Other ways to give
To make a gift of stock or other appreciated securities to the Center for Public Integrity, contact your financial advisor or broker and provide them with the following information to electronically transfer the securities:
DTCC New Jersey
570 Washington Blvd
Attn: Central Delivery, 5th floor
Jersey City, NJ 07310
Stifel DTC Number: 0793
Account Name: Center for Public Integrity
End Account Number: 4699-9823
Tax ID: 54-1512177
For most gifts, you can avoid capital gains taxes, pay no brokerage fees or sales commissions, and the charitable deduction is the fair market value of the securities at the time of transfer.
For additional assistance, contact us at (202) 481-1256 or email@example.com.
With an employer match, you may be to double or even triple your gift to support the Center for Public Integrity. Each employer matching gifts program works differently, so check with your workplace’s HR department to see if they participate.
Most programs work this way:
- You make a donation.
- You complete a form provided by your employer to match the gift.
- The employer disburses the funds.
Leave a Legacy
You can include the Center for Public Integrity in your will or estate plan. You can indicate a specific amount or a percentage of the balance remaining in your estate or trust.
A gift to the Center for Public Integrity in your will or revocable trust enables you to support our mission and make a difference in the lives of future generations. A bequest:
- Provides a long-term investment in investigative journalism.
- Can easily be arranged and modified if needed.
- Will not impact your current financial situation.
Sample Residual Gift Language
A residual bequest comes to us after your estate expenses and specific bequests are paid. Here’s some sample language:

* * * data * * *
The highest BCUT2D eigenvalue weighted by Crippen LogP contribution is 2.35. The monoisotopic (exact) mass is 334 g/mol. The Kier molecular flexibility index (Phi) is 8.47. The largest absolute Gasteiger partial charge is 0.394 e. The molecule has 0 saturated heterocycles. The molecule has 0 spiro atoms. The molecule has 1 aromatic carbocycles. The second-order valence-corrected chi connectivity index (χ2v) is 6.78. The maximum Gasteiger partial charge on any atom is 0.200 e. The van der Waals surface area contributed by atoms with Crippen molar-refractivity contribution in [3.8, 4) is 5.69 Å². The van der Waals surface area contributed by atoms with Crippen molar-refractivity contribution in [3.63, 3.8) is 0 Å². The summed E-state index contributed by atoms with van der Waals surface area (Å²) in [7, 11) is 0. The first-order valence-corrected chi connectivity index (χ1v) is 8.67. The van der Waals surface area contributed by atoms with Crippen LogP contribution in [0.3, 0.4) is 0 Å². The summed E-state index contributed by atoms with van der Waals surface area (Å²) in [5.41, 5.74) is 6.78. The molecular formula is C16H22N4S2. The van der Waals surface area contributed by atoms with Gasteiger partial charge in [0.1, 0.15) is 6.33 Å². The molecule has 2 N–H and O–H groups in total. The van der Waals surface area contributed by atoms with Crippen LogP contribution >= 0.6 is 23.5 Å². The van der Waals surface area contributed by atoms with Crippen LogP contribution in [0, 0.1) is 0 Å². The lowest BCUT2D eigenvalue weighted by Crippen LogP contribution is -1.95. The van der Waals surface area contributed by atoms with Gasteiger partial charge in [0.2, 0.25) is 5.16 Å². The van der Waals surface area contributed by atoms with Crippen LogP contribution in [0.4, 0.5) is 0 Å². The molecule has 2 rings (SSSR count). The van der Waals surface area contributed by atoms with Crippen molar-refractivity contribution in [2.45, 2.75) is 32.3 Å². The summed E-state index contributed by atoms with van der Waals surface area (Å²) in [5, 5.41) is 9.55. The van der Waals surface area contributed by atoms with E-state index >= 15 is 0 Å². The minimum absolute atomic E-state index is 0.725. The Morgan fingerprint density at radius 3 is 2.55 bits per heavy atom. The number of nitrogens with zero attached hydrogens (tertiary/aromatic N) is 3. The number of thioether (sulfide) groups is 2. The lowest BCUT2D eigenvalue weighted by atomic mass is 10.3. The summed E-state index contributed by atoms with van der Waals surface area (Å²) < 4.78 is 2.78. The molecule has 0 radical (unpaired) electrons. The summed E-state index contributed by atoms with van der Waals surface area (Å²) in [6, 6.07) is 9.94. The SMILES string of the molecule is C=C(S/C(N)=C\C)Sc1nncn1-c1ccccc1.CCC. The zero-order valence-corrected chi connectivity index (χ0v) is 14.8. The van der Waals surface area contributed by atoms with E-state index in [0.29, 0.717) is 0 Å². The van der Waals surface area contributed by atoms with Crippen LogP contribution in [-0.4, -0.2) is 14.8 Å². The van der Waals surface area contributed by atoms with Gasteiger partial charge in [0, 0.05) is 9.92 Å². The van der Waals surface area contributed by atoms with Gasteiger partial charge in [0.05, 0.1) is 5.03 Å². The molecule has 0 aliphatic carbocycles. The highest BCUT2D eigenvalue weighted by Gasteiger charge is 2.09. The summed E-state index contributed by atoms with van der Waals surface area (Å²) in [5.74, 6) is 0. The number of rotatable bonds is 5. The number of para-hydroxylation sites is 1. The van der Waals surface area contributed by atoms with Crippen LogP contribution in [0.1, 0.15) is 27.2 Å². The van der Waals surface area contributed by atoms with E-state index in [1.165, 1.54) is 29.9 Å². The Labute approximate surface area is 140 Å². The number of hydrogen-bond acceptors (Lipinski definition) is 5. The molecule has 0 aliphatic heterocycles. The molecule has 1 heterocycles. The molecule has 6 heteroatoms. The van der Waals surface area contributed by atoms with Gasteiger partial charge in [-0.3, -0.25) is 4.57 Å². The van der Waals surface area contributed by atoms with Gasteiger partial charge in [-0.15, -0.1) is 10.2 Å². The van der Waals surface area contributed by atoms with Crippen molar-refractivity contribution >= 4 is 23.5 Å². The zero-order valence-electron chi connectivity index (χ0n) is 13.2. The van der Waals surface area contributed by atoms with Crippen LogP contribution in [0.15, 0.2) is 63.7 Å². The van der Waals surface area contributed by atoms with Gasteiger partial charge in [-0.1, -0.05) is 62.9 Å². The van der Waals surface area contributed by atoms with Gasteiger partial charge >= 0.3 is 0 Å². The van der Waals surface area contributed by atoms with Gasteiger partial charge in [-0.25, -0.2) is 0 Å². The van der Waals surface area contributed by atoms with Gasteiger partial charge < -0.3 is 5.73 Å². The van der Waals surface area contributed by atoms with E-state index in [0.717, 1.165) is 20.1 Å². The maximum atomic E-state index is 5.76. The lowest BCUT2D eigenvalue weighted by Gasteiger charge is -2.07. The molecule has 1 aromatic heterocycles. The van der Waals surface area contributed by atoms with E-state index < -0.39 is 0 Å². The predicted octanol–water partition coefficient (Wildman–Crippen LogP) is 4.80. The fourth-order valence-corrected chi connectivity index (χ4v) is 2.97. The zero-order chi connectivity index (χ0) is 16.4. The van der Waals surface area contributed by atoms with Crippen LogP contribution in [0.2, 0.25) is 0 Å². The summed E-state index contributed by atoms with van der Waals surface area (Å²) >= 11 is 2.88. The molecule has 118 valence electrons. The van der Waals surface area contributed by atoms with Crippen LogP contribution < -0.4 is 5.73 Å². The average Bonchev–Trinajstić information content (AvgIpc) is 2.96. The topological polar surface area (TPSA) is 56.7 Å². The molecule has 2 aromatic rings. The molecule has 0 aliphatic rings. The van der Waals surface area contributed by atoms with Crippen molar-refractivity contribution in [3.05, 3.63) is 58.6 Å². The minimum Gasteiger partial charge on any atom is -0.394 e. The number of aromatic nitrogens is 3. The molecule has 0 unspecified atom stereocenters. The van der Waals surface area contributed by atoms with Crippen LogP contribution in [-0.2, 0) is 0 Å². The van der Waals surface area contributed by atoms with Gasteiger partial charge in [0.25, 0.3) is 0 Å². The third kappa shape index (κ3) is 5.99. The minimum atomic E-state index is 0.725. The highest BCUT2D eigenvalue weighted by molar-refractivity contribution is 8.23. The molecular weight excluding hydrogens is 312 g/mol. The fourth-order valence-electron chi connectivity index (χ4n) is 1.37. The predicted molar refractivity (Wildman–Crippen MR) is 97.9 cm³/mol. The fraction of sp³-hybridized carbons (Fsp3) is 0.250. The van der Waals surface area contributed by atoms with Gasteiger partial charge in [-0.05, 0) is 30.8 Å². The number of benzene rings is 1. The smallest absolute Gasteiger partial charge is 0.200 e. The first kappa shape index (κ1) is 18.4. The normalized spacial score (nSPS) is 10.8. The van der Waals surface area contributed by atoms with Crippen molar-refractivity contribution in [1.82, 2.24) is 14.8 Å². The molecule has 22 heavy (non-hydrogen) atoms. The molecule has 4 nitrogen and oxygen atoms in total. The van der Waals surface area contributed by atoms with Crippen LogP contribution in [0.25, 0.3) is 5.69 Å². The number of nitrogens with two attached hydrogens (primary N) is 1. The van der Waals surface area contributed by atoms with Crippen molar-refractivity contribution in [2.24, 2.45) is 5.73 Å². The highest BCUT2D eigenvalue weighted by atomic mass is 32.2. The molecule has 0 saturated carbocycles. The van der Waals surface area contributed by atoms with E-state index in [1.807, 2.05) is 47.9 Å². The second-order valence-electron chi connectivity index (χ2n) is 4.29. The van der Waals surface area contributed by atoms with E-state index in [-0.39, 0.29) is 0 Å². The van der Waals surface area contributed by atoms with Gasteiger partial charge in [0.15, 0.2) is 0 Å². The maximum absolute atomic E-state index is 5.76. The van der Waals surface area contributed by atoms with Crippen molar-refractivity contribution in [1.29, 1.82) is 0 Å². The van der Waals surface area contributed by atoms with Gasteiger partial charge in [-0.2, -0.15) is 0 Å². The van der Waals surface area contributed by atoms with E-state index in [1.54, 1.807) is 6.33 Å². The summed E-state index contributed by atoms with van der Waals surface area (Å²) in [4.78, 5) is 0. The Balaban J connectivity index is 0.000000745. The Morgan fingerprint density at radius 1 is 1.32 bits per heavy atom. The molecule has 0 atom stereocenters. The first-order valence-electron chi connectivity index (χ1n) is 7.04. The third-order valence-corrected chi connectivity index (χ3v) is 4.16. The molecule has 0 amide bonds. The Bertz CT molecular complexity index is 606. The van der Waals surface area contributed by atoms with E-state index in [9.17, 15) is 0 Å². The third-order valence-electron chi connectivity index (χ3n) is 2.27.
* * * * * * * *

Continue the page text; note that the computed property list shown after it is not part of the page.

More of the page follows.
I give and devise to the Center for Public Integrity Inc. (Tax ID 54-1512177) located in Washington, DC, all (or state a percentage) of the rest, residue and remainder of my estate, both real and personal, to be used for its general support.
Retirement Plan Beneficiary Language
You may name the Center for Public Integrity (Tax 54-1512177) as a beneficiary of your IRA or other qualified retirement benefits. Donors should consult their tax advisor regarding the tax benefits of such gifts.
Naming the Center for Public Integrity as the beneficiary of a qualified retirement plan asset such as a 401(k), 403(b), IRA, Keogh or profit-sharing pension plan will accomplish a charitable goal while realizing significant tax savings. It can be costly to pass such assets on to heirs because of heavy tax consequences. By naming the Center for Public Integrity as a beneficiary of a retirement plan, the donor maintains complete control over the asset while living, but at the donor’s death the plan passes to support the Center for Public Integrity free of both estate and income taxes.
Making a charitable gift from your retirement plan is easy and should not cost you any attorney fees. Simply request a change-of-beneficiary form from your plan administrator. When you have finished, please return the form to your plan administrator and notify the Center for Public Integrity. We can also assist you with the proper language for your beneficiary designation to the Center for Public Integrity.
Distribution from Your Traditional IRA
If you are 70½ or older, you can give a give a gift to the Center for Public Integrity as a way to fulfill your required minimum distribution (RMD). Even if you do not itemize your taxes, the gift distribution will not be considered taxable income. You can donate up to $100,000 tax-free annually.
You should consult with your financial advisor or tax planner to see if this is a useful giving tool for you.
- Transfers must be made directly from a traditional IRA account by your IRA administrator to the Center for Public Integrity.
- Gifts must be outright. Distributions to donor-advised funds (DAFs) or life-income arrangements such as charitable remainder trusts and charitable gift annuities do not qualify.
- Gifts from 401k, 403b, SEP and other plans do not qualify. Ask your financial advisor if it would be right for you to create a traditional IRA account so you can benefit from the IRA Charitable Transfer.
- IRA Charitable Transfers are excluded gross income for federal income tax purposes on your IRS Form 1040. You receive no charitable deduction.